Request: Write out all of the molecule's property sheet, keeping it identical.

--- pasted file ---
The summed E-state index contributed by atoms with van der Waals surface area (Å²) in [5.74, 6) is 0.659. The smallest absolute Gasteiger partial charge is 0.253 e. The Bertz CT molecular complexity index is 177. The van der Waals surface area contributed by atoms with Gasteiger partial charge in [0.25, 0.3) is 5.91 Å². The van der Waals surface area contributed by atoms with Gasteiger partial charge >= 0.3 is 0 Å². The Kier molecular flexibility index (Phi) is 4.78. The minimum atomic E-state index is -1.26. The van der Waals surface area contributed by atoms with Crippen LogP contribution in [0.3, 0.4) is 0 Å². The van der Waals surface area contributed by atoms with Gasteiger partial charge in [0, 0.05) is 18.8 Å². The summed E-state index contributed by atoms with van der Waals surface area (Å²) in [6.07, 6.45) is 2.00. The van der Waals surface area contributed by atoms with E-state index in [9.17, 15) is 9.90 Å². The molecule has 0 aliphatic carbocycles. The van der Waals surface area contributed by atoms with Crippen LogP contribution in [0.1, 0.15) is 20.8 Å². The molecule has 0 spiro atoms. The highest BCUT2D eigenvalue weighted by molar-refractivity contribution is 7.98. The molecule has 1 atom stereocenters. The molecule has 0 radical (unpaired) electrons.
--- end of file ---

The summed E-state index contributed by atoms with van der Waals surface area (Å²) in [5.74, 6) is 0.659. The smallest absolute Gasteiger partial charge is 0.253 e. The Bertz CT molecular complexity index is 177. The van der Waals surface area contributed by atoms with Gasteiger partial charge in [0.25, 0.3) is 5.91 Å². The van der Waals surface area contributed by atoms with Gasteiger partial charge >= 0.3 is 0 Å². The Kier molecular flexibility index (Phi) is 4.78. The minimum atomic E-state index is -1.26. The van der Waals surface area contributed by atoms with Crippen LogP contribution in [0.3, 0.4) is 0 Å². The van der Waals surface area contributed by atoms with Gasteiger partial charge in [0, 0.05) is 18.8 Å². The summed E-state index contributed by atoms with van der Waals surface area (Å²) in [6.07, 6.45) is 2.00. The van der Waals surface area contributed by atoms with E-state index in [9.17, 15) is 9.90 Å². The molecule has 0 aliphatic carbocycles. The van der Waals surface area contributed by atoms with Crippen LogP contribution in [0.1, 0.15) is 20.8 Å². The molecule has 0 spiro atoms. The highest BCUT2D eigenvalue weighted by molar-refractivity contribution is 7.98. The molecule has 1 atom stereocenters. The molecule has 0 radical (unpaired) electrons.